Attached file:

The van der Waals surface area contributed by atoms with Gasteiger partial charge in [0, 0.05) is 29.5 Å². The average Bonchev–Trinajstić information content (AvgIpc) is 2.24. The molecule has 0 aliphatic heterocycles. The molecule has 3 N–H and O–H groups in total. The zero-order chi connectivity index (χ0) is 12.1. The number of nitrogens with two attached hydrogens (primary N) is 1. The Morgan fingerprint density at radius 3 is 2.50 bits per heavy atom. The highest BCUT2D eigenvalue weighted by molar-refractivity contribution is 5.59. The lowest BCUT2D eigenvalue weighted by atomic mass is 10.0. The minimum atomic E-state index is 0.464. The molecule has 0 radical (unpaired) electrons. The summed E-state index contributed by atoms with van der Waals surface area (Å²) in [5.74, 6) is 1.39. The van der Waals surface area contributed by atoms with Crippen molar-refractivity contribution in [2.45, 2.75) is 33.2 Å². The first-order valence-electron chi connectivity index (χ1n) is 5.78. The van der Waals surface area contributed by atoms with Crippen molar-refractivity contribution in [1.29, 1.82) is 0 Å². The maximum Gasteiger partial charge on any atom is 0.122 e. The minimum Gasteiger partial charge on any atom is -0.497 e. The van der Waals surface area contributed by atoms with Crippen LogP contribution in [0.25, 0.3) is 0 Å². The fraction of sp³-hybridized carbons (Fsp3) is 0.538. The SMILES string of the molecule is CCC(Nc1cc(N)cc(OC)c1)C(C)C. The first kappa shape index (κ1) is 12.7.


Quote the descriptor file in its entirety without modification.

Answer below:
The van der Waals surface area contributed by atoms with Gasteiger partial charge in [0, 0.05) is 29.5 Å². The average Bonchev–Trinajstić information content (AvgIpc) is 2.24. The molecule has 0 aliphatic heterocycles. The molecule has 3 N–H and O–H groups in total. The zero-order chi connectivity index (χ0) is 12.1. The number of nitrogens with two attached hydrogens (primary N) is 1. The Morgan fingerprint density at radius 3 is 2.50 bits per heavy atom. The highest BCUT2D eigenvalue weighted by molar-refractivity contribution is 5.59. The lowest BCUT2D eigenvalue weighted by atomic mass is 10.0. The minimum atomic E-state index is 0.464. The molecule has 0 radical (unpaired) electrons. The summed E-state index contributed by atoms with van der Waals surface area (Å²) in [5.74, 6) is 1.39. The van der Waals surface area contributed by atoms with Crippen molar-refractivity contribution in [2.45, 2.75) is 33.2 Å². The first-order valence-electron chi connectivity index (χ1n) is 5.78. The van der Waals surface area contributed by atoms with Crippen molar-refractivity contribution in [1.29, 1.82) is 0 Å². The maximum Gasteiger partial charge on any atom is 0.122 e. The minimum Gasteiger partial charge on any atom is -0.497 e. The van der Waals surface area contributed by atoms with Crippen LogP contribution in [0.25, 0.3) is 0 Å². The fraction of sp³-hybridized carbons (Fsp3) is 0.538. The SMILES string of the molecule is CCC(Nc1cc(N)cc(OC)c1)C(C)C. The first kappa shape index (κ1) is 12.7.